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Submitted by Kirk on Sun, 09/05/2021 - 14:01

In reply to by lean

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Hello lean,

This is an example of a reduced relative clause. The full wording of this is 'Pitch is the name that is given to a black substance ...' We often remove the relative pronoun ('that') and auxiliary verb 'is') in speaking and writing. 

It is possible to say 'was given' instead of 'is given', but since people still use the word 'pitch' this way, the present simple makes more sense.

Don't worry, we haven't been deleting your comments. It's just that we check all comments before they are published, which means that it can take some hours for them to appear on the site, especially on the weekends when we don't check them quite as often.

All the best,

Kirk

The LearnEnglish Team

Submitted by Suraj paliwal on Wed, 21/04/2021 - 04:41

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I had study about Newton's experiment. He saw a apple falling from a tree then he asked himself why is a apple falling from tree. He invented gravity law.

Submitted by German on Tue, 20/04/2021 - 03:46

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I know the experiments done by Marie Curie and I think are wonderful. She and her hasband did many developments about radiactivity and found out two elements and they helped to development of the medicine advance en the fields like cancer treatment and radiology.

Submitted by Finn Pete on Fri, 12/03/2021 - 13:22

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I know one. Actually it is not as scientific as the pitch drop thing, but it has a deeper meaning to mass production and the quality of goods produced. Have you heard of the light bulb invented by Thomas Edison? Yes, the forefather of all obsolete lightbulbs that only last 1000 hrs. There is a centennial light still burning at Livermore Fire Station No 6 in California. And it was lit in 1901. This bulb however is not quite exactly, what Edison came up with, but the manufacturing was patented by a French engineer.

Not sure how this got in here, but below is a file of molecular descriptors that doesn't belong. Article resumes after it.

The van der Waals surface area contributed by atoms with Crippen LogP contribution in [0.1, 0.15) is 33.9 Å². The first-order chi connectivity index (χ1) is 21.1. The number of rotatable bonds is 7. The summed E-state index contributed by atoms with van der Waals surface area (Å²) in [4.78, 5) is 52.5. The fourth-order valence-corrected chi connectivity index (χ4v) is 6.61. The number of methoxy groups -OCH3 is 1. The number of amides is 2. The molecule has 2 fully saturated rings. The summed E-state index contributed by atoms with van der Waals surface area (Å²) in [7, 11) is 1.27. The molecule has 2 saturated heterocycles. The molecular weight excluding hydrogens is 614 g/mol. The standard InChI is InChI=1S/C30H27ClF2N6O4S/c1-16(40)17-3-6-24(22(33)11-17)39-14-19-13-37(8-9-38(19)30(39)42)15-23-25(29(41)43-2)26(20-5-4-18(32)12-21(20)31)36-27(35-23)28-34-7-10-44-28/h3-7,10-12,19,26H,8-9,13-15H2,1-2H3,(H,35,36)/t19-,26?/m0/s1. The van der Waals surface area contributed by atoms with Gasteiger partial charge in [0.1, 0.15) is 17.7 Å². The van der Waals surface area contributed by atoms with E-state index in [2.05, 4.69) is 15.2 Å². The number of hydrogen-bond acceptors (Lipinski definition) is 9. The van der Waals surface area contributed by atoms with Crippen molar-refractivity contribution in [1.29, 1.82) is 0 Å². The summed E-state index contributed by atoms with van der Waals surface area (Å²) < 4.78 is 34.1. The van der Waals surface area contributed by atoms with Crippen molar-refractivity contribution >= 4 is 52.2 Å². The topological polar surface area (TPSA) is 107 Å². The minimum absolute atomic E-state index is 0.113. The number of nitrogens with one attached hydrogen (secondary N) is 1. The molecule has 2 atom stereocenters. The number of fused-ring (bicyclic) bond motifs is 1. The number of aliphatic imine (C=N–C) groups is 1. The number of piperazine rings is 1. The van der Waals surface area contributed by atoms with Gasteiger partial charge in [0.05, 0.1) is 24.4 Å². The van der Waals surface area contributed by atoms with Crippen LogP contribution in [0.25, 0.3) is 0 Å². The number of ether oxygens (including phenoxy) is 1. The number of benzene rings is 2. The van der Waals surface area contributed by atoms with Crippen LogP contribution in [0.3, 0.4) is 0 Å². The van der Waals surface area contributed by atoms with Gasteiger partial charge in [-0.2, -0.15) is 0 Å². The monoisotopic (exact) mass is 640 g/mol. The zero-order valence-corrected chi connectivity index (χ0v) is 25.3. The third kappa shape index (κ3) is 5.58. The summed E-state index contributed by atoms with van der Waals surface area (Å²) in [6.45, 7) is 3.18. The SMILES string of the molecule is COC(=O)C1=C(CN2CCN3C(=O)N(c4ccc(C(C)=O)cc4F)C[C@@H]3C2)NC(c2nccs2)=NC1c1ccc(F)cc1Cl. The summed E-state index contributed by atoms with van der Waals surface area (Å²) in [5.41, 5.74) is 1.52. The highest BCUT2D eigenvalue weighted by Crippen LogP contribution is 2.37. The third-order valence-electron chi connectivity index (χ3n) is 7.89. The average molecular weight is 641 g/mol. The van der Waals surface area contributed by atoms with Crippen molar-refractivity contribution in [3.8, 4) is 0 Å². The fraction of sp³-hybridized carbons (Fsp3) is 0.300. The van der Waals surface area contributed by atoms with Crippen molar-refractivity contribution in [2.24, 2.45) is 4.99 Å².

Submitted by cittàutopica on Thu, 25/02/2021 - 19:26

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Among the most famous scientific experiments I remember the one of Guglielmo Marconi. He wasn't a scientist with an academic curriculum vitae. but an inventor and an entrepreneur. Eighteen ninety-five Marconi fulfilled his famous experiment: the transmission of a signal at a distance via radio waves.

Submitted by Gabriel Rojas Esté on Tue, 16/02/2021 - 17:53

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I know about an experiment testing the broken windows theory. The testing was running by Philippe Zimbardo in 1969. He parked a car with no license plates and the hood up in the Bronx New York (a worker class neighborhood) and another one in Palo Alto California (a high class place). The Bronx’s car was completely vandalized in 24 hours. At the same time, the Palo Alto’s vehicle remained untouched after a week until Zimbardo himself broke a window with a hammer. Afterwards, the car was vandalized too. The conclusion: social apathy leads to a decrease in the sense of mutual regard and obligations of civility.

Submitted by marlio96 on Wed, 03/02/2021 - 23:58

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When I was coursing Physics at the university, I knew about the Focault Experiment, I was very surprised by this impressive experiment, this helped to demonstrate the rotation of earth many years ago.